It was late September of 2011, the Atlanta Braves about to complete one of the epic regular-season collapses in major league baseball history.
Having watched his inexperienced teammates lose for the 16th time in their last 24 games -- they would end the year on a five-game skid -- the wise veteran Chipper Jones sagely observed: "Our young guys need to get out of their heads what's at stake and get into their heads what's in front of them."
What wound up in front of them was the hunt for something to do in October, those Braves -- along with that year's Boston Red Sox -- becoming the first teams in major league history to miss the playoffs after leading (for a postseason spot) by at least eight games in September.
Now fast-forward to Tuesday night, this year's Braves having dropped their ninth game in their last 13 outings after losing a double-header at Washington.
Said Atlanta reserve catcher Gerald Laird, who has played in the last two World Series, of this latest Braves swoon: "You've got a lot of guys who haven't experienced (locking down a division title) yet. You can see it in their faces. They're trying to make things happen. Get out and play the game hard and let the game come to you."
What's coming to them is dark history, though it doesn't figure to repeat itself quite as dramatically this time around, since there's almost no way these Braves can miss the playoffs, given that they still began Wednesday night with the best record in the National League (89-62) and the second best record in the majors behind Boston's 92-60.
So even if the last two weeks have caused Braves Nation to suffer 2011 flashbacks, perhaps third-year Braves skipper Fredi Gonzalez is also right to shrug off such a slump with a Bobby Cox-like quote: "I like where we're at."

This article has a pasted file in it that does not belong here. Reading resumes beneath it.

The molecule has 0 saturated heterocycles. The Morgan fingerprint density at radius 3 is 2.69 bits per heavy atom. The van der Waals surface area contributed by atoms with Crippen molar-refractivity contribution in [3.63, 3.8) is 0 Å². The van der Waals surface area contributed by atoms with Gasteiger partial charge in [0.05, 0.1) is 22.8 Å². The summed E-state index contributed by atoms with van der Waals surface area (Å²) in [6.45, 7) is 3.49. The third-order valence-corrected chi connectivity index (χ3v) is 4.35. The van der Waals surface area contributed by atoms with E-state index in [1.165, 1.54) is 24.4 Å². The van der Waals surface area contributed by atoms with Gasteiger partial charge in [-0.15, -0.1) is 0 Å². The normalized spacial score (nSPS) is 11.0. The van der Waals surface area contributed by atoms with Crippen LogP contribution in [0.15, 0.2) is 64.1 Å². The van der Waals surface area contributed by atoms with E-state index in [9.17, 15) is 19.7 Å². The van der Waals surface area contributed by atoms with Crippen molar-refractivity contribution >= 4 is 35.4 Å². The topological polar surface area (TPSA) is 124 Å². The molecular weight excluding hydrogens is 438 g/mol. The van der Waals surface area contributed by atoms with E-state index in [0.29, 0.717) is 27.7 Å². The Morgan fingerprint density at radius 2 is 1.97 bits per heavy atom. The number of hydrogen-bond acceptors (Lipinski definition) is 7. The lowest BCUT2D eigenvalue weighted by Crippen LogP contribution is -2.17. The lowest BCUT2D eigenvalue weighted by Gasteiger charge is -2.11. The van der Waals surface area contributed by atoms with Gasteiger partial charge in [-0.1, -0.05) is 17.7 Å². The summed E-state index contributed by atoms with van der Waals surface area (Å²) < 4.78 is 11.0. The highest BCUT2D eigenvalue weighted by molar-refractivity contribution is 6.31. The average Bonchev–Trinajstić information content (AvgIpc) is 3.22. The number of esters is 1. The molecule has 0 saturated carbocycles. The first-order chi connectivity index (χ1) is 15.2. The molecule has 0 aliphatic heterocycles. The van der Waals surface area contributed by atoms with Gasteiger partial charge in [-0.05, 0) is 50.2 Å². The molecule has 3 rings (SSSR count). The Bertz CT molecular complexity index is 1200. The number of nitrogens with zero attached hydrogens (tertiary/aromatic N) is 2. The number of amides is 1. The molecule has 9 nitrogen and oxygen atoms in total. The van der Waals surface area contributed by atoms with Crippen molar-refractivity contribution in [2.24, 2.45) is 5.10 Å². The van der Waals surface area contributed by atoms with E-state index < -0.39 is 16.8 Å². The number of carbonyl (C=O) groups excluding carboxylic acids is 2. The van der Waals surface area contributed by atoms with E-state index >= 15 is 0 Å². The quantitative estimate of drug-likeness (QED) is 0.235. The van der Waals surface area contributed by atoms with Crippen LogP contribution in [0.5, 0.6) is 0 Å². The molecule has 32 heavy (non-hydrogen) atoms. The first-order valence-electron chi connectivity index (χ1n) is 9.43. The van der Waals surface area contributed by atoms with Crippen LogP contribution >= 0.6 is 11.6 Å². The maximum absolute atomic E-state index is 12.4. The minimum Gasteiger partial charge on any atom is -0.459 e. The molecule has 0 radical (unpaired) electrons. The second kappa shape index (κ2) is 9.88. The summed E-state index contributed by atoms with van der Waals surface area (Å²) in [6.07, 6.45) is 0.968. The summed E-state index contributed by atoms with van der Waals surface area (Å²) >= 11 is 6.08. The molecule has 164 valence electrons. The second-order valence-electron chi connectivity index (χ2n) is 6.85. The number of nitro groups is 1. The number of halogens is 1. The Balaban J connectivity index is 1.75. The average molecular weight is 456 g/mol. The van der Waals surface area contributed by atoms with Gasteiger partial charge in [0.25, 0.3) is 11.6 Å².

But that doesn't mean it isn't fair to ask what's happened to a team that was 32 games over .500 on Sept. 3 after winning 31 of its last 43 games.
Why is this starting to feel like 2011 all over again, especially since Atlanta has batted just .199 the past two weeks while scoring an average of but 2.8 runs? Why does Tuesday's collapse by Craig Kimbrel -- who blew his first save opportunity since May -- call to mind the last game of that 2011 season, when he entered the top of the ninth with a 3-2 lead against Philadelphia, couldn't find the strike zone and allowed the Phillies to tie a game they would win in extra innings.
Said Kimbrel that night, sounding anything but the colossal closer he's become: "My mind was rushing. Things started moving too fast. My head started moving too fast."
Thus did that season end at least one game too fast, the Braves blowing a chance to at least travel to St. Louis for a one-game playoff.
Then came last year and Atlanta reached the postseason, even if the Cardinals won the one-game wildcard playoff on a controversial infield fly out.
And for the longest time this summer, this season seemed to be building on that, the Braves once owning baseball's best record, which figured to lock down the home field until the World Series. Toss in the fact that Atlanta still owns the best home record in the majors (52-22) and that its final seven games are at home, much still seems winnable, including the franchise's first World Series appearance since 1999.
But look past that 85-53 record on Sept. 3 and you could just as easily argue this team has dramatically overachieved. If someone had told any loyal member of Braves Nation that their heroes would own the best record in the NL on the afternoon of Sept. 18 despite relievers Eric O'Flaherty and Jonny Venters basically being lost for the year, that starter Tim Hudson would miss more than half the season, along with Brandon Beachy, and that Jason Heyward would suffer a broken jaw after being hit by a pitch less than six weeks from October, well, in some ways what they've done to this point is already a miracle.
Yet if another quick playoff exit arrives next month, much of that good work will be swiftly forgotten.
Said Gonzalez late Tuesday: "We just have to get back on a roll again."
Oh, they're on a roll. They just need to start rolling in the right direction again.
Contact Mark Wiedmer at firstname.lastname@example.org
Mark Wiedmer started work at the Chattanooga News-Free Press on Valentine’s Day of 1983. At the time, he had to get an advance from his boss to buy a Valentine gift for his wife. Mark was hired as a graphic artist but quickly moved to sports, where he oversaw prep football for a time, won the “Pick’ em” box in 1985 and took over the UTC basketball beat the following year. By 1990, he was ...